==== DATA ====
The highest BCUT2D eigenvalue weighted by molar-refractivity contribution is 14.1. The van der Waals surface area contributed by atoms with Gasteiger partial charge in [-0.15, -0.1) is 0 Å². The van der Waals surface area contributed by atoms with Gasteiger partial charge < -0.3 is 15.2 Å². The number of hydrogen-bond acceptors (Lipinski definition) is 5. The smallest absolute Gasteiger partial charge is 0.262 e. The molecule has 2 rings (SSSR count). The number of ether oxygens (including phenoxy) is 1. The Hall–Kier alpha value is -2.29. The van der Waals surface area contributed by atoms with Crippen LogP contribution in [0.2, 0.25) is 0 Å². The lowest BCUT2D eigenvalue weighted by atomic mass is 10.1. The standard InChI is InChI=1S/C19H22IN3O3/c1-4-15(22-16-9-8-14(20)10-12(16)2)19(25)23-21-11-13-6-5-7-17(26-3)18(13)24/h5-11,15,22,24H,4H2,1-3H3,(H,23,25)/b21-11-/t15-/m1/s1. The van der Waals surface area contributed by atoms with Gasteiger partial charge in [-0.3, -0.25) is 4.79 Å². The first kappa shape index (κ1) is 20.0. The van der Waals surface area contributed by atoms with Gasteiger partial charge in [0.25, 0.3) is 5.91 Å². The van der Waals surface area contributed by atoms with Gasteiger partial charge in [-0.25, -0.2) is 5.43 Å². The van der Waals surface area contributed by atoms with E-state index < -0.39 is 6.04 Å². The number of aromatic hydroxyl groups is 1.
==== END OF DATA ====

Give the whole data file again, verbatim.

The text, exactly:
The highest BCUT2D eigenvalue weighted by molar-refractivity contribution is 14.1. The van der Waals surface area contributed by atoms with Gasteiger partial charge in [-0.15, -0.1) is 0 Å². The van der Waals surface area contributed by atoms with Gasteiger partial charge < -0.3 is 15.2 Å². The number of hydrogen-bond acceptors (Lipinski definition) is 5. The smallest absolute Gasteiger partial charge is 0.262 e. The molecule has 2 rings (SSSR count). The number of ether oxygens (including phenoxy) is 1. The Hall–Kier alpha value is -2.29. The van der Waals surface area contributed by atoms with Crippen LogP contribution in [0.2, 0.25) is 0 Å². The lowest BCUT2D eigenvalue weighted by atomic mass is 10.1. The standard InChI is InChI=1S/C19H22IN3O3/c1-4-15(22-16-9-8-14(20)10-12(16)2)19(25)23-21-11-13-6-5-7-17(26-3)18(13)24/h5-11,15,22,24H,4H2,1-3H3,(H,23,25)/b21-11-/t15-/m1/s1. The van der Waals surface area contributed by atoms with Gasteiger partial charge in [-0.3, -0.25) is 4.79 Å². The first kappa shape index (κ1) is 20.0. The van der Waals surface area contributed by atoms with Gasteiger partial charge in [0.25, 0.3) is 5.91 Å². The van der Waals surface area contributed by atoms with Gasteiger partial charge in [-0.25, -0.2) is 5.43 Å². The van der Waals surface area contributed by atoms with E-state index < -0.39 is 6.04 Å². The number of aromatic hydroxyl groups is 1.